Non-compulsory instruction time

Non-compulsory instruction time is rare across OECD countries. Only six countries at primary level and eight countries at lower secondary level devote a known amount of time to non-compulsory instruction. Across OECD countries, non-compulsory instruction time is equivalent to an average of 4% of the total compulsory instruction time for both primary students and lower secondary students. However, a considerable amount of additional non-compulsory instruction time is provided in some countries. At the primary level, additional non-compulsory time accounts for 53% of the total compulsory instruction time in Greece, 14% in Portugal and 21% in Slovenia. At the lower secondary level, non-compulsory instruction time accounts for 11% of the total compulsory instruction time in Finland, 20% in France, 32% in Greece, 15% in Lithuania and 23% in Slovenia (Table D1.3a and b).

Definitions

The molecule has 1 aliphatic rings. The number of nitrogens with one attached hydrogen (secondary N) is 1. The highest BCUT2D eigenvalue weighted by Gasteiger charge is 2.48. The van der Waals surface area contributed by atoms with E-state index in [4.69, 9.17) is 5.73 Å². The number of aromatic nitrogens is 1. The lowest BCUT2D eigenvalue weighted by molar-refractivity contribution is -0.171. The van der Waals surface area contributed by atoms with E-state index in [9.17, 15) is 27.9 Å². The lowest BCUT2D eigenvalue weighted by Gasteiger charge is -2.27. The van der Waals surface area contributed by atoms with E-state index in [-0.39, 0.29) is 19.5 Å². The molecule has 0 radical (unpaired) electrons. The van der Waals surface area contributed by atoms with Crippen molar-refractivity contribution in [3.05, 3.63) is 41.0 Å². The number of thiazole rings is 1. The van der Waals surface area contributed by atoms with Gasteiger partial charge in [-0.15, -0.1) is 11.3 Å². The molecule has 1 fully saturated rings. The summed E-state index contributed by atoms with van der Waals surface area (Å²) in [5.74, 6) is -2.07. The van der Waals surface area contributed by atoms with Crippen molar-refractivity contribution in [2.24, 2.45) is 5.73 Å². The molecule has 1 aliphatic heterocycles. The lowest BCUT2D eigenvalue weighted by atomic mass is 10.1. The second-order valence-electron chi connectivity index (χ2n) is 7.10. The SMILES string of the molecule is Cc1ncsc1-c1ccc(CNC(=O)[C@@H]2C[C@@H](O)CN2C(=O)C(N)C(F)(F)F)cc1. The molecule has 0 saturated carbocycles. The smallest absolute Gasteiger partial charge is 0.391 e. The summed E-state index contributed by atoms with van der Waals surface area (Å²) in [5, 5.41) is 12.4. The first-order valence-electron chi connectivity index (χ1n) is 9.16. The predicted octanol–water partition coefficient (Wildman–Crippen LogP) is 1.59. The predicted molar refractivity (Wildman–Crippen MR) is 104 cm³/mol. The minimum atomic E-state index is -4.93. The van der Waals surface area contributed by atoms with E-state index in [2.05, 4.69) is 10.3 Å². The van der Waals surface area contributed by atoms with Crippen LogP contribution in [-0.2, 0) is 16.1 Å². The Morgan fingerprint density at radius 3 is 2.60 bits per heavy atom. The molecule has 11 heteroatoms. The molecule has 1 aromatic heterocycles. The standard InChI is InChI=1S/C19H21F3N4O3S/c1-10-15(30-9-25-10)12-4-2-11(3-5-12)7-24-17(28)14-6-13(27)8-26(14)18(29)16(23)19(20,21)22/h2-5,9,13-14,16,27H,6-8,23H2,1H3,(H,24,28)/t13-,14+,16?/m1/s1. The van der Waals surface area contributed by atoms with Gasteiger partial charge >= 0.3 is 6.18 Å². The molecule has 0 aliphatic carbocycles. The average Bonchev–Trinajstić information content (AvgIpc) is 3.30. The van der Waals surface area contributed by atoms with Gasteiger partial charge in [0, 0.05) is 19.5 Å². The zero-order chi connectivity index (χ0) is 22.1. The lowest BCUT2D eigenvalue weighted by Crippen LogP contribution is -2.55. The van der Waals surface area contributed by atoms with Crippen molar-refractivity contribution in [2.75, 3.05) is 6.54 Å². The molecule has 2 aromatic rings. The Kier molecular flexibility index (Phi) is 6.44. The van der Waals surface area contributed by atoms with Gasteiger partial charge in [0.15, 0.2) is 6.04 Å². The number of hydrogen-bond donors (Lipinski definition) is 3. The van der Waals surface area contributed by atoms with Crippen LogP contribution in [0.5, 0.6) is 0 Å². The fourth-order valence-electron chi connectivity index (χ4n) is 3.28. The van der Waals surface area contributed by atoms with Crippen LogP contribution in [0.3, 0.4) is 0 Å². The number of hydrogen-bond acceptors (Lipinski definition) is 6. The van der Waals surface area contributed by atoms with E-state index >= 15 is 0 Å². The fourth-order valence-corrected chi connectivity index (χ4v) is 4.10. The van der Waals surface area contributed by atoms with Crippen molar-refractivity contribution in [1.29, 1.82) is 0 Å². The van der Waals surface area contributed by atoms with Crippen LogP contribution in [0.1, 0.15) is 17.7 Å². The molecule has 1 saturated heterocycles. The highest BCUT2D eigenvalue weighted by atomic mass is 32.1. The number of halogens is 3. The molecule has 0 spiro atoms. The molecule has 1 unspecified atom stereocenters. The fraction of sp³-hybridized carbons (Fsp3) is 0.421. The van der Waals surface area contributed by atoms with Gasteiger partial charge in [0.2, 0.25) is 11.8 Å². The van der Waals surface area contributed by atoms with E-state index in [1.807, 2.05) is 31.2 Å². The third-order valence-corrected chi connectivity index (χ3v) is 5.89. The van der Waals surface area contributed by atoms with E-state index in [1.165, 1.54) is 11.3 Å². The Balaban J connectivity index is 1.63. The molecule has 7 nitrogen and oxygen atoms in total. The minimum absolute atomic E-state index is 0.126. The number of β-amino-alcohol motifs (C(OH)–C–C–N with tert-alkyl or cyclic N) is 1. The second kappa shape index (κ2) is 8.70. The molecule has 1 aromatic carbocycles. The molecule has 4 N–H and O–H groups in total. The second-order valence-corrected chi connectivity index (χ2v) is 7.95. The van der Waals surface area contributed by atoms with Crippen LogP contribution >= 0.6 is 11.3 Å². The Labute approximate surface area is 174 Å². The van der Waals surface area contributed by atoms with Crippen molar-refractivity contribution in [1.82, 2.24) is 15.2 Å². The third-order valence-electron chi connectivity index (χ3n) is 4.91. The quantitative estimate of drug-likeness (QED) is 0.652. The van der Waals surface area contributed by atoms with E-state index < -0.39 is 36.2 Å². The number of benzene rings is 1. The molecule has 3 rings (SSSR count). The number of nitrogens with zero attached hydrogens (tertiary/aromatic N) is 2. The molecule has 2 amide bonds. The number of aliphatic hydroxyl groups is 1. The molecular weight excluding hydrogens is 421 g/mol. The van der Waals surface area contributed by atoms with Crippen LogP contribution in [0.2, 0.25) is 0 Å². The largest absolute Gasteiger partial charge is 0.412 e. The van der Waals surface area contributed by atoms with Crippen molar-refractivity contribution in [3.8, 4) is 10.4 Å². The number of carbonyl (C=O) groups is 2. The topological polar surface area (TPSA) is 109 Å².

Compulsory instruction time/curriculum refers to the amount and allocation of instruction time that has to be provided in almost every public school and must be attended by almost all public sector students. The compulsory curriculum may be flexible, as local authorities, schools, teachers and/or students may have varying degrees of freedom to choose the subjects and/or the allocation of compulsory instruction time.

Compulsory flexible subjects chosen by schools refers to the total amount of compulsory instruction time indicated by the central authorities, which regional authorities, local authorities, schools or teachers allocate to subjects of their choice (or subjects they chose from a list defined by central education authorities). It is compulsory for the school to offer one of these subjects, and students must attend.

Compulsory options chosen by the students refers to the total amount of instruction time in one or more subjects that pupils have to select (from a set of subjects that are compulsory for schools to offer) in order to cover part of their compulsory instruction time.

Compulsory subjects with a flexible timetable refers to the total amount of instruction time indicated by the central authorities for a given group of subjects, which regional authorities, local authorities, schools or teachers allocate to individual subjects. There is flexibility in the time spent on a subject, but not in the subjects to be taught.